22 Jul Net Zero bug-based Olympic breakfast is a vision for the future
While track stars such as Dina Asher-Smith and Adam Gemili are famed for devouring nutrient dense high-carb breakfasts to kick start their days, these meals are far from environmentally friendly and have hefty carbon footprints.
Today, to celebrate the opening of the Tokyo Olympics and mark the end of Net Zero Week, UK Research & Innovation (UKRI) has supported the creation of the world’s fully Net Zero breakfast, fit for Olympic sprinters – and it’s a little bit different.
‘The Breakfast of Champions’ is an alternative morning feast centred around Britain’s most underappreciated nutrient-rich food group… insects. A vision for the future, it contains all the minerals and nutrients elite level sprinters need for their lung busting morning work outs.
This is much more than a re-packaged Bushtucker Trial. The bugs are combined with traditional breakfast foods such as bread, berries and oats, many grown and or produced using next generation cultivation techniques that are carbon neutral.
Created for UKRI by leading nutritionist Rob Hobson, author of the Detox Kitchen Bible Cookbook and The Cheats and Eats Lifestyle Programme, the bug-based menu card comprises a Cooked Cricket Breakfast (20.8% Carbs, 13.4% Protein, 65.9% Fat), a Fruit, Oat and Cricket Breakfast Smoothie (55.3% Carbs, 14.3% Protein, 30.4% Fat) and Mealworm Granola with Oat Yoghurt (38% Carbs, 6.2% Protein, 55.9% Fat)*.
Rob Hobson said: “As a sprinter it’s important to start the day with a good breakfast to fuel your training or competition event. All these breakfast options contain a good source of carbohydrate to maintain energy levels and preserve precious glycogen stores in the muscles. Each dish also contains healthy fats and some protein which is sustainably sourced from edible insects such as crickets and grubs.
These dishes can also be eaten as small meals during the day- their protein content will help to support muscle recovery and growth while the carbohydrate restores glycogen levels in the muscle. Bugs also offer a source of minerals such as calcium which is important for bones and also iron, which many female athletes can struggle getting sufficient levels of in their diet.”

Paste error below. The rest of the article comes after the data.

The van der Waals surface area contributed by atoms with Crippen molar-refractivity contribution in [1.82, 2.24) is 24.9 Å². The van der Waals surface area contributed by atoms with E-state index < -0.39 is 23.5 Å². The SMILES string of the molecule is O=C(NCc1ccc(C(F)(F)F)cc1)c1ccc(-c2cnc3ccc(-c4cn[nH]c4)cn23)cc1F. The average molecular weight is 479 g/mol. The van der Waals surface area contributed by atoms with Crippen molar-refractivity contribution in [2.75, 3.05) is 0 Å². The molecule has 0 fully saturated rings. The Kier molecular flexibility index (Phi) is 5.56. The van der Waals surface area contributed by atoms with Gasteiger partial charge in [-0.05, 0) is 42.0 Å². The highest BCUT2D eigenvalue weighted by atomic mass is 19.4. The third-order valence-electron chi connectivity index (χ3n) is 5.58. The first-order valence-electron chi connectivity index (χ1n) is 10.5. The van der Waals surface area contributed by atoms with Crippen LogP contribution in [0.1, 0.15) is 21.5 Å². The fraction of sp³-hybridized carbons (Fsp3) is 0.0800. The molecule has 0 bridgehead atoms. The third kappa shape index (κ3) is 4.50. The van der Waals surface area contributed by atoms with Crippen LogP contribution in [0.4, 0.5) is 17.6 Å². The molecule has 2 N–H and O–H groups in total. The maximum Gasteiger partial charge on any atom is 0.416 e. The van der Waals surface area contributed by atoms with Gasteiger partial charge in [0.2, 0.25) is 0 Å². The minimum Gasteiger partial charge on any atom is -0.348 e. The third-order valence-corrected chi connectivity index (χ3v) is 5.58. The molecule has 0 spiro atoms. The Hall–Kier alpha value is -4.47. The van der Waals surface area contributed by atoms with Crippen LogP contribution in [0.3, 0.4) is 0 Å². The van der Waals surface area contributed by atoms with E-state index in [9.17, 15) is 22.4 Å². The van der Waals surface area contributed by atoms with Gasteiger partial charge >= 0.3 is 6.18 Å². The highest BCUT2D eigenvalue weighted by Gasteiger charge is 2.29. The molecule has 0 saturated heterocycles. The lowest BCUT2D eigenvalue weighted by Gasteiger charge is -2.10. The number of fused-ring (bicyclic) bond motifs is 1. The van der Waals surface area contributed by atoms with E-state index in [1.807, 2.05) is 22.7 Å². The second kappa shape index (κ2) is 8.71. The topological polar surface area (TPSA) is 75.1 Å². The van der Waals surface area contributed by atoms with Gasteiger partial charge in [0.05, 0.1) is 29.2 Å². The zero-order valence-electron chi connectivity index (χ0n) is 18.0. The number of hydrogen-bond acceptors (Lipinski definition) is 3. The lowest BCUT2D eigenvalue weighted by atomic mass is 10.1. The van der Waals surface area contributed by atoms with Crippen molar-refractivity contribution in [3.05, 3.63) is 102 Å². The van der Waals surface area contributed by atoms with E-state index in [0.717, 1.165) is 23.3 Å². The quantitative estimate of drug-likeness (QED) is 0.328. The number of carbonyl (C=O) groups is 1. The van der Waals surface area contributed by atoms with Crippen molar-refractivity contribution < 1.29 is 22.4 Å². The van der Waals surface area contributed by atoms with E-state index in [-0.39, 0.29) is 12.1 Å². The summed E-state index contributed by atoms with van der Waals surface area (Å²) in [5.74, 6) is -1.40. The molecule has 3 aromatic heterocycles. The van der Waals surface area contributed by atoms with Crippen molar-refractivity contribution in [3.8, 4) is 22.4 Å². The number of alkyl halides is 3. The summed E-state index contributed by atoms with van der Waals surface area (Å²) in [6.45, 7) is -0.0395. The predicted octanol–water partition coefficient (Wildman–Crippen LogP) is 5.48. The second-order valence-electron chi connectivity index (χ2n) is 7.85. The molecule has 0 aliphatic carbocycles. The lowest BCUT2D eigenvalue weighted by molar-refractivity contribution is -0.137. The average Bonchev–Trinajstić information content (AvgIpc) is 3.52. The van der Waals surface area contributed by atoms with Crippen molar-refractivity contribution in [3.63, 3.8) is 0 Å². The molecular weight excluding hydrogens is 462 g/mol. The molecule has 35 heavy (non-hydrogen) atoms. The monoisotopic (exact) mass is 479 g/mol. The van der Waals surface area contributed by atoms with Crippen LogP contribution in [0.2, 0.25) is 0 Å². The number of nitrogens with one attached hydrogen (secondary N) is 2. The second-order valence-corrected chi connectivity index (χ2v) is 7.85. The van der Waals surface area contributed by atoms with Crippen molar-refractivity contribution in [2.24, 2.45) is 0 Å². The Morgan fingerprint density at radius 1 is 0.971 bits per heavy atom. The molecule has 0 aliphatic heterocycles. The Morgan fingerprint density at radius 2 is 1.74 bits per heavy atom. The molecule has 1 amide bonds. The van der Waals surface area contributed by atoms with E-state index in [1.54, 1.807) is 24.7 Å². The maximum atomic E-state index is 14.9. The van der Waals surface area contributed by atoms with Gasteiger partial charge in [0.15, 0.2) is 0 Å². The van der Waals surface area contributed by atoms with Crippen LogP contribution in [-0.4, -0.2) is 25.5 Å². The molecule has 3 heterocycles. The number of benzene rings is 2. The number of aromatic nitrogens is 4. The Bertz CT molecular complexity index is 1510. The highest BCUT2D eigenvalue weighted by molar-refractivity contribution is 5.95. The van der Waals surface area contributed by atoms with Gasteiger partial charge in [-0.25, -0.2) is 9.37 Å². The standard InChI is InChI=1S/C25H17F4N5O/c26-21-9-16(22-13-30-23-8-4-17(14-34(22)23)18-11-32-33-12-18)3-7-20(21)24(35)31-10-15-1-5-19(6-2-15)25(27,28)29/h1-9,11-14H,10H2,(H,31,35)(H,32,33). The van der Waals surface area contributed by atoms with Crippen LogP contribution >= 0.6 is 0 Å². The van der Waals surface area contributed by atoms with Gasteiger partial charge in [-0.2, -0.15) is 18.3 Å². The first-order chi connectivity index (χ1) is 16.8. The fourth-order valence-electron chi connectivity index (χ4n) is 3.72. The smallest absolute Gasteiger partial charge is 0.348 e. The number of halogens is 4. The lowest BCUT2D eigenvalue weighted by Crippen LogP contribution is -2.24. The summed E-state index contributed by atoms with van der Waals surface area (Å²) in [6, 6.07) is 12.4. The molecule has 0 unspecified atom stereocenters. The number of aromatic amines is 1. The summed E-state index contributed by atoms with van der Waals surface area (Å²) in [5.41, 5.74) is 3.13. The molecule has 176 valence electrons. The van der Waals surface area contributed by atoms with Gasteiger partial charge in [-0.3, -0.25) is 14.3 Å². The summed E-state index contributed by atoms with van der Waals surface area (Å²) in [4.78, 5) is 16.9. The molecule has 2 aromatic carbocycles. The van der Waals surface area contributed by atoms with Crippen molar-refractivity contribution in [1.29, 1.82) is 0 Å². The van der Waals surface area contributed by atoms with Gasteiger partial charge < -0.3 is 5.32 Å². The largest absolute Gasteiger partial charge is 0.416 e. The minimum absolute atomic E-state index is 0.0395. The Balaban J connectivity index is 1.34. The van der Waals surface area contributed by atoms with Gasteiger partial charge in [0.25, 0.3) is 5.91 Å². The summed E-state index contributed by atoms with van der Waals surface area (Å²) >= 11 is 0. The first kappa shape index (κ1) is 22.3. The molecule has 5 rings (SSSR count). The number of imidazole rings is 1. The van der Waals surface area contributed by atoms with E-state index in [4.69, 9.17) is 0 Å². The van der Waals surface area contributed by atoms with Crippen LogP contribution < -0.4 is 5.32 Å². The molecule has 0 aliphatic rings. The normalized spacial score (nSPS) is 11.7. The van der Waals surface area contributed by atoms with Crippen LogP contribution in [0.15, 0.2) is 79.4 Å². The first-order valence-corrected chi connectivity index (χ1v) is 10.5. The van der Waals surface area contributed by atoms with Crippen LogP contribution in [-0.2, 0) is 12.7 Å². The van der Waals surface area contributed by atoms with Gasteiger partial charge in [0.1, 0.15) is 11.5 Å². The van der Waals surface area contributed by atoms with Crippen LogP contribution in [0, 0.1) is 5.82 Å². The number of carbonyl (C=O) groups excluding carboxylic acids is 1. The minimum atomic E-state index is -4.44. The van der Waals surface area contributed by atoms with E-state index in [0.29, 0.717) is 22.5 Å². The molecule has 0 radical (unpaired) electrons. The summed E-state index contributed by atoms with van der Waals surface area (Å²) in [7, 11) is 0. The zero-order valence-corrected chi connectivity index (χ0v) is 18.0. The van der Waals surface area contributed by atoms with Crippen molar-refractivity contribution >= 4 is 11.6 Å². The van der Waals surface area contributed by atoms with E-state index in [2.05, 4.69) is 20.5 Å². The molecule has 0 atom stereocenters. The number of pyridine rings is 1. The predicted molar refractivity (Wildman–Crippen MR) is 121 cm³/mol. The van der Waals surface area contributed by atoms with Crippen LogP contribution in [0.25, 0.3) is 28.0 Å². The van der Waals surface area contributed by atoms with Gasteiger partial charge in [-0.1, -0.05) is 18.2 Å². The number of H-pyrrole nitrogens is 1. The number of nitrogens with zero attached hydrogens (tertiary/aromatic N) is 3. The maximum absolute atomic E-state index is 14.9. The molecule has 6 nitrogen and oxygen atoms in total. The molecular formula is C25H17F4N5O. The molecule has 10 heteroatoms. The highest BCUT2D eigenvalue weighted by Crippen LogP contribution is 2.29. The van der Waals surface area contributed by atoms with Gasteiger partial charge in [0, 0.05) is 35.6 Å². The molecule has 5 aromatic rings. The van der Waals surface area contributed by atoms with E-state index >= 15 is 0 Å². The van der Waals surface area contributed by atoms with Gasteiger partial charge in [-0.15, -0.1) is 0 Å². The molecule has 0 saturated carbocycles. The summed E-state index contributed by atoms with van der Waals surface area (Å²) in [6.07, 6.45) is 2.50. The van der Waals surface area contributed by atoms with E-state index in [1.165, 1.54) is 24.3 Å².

Net Zero Week 2021 started on Wednesday 17 July and runs until Friday 23 July. It is a government-and-business-backed initiative to raise awareness of the role everyone has to play in the UK reaching net zero carbon emission levels by 2050. Currently, the global food system contributes to a third of greenhouse gas emissions.
UKRI is charged with putting research and innovation at the forefront of the nation’s efforts to tackle climate change. One way to help is by highlighting small, everyday changes we can all make to help achieve net zero. Over many years it has provided funding to research bodies and institutions across the country, such as Jghc Limited and InFarm. The former has increased the storage life of asparagus, used in The Breakfast of Champions, which will in turn reduce the import from overseas and carbon emissions, while the latter is a pioneer in vertical farming where crops like peas, beans, tomatoes, strawberries, chillies and carrots are grown indoors in stacked trays under controlled environments. It’s technology like this that can allow ingredients in The Breakfast of Champions to be grown.
Dr Riaz Bhunnoo, Director of the Global Food Security programme at UKRI said: “We all need to play our part in the fight against climate change and make changes in our everyday lives to help meet the targets laid out in the Paris Agreement. Food is a big part of that. The Breakfast of Champions shows how some of the incredible innovations in carbon free food manufacturing and production in the UK can be used to create a Net Zero breakfast, packed full of all the nutrients our bodies need. That it’s suitable for an Olympic sprinter just goes to show what’s possible when we think outside the box.”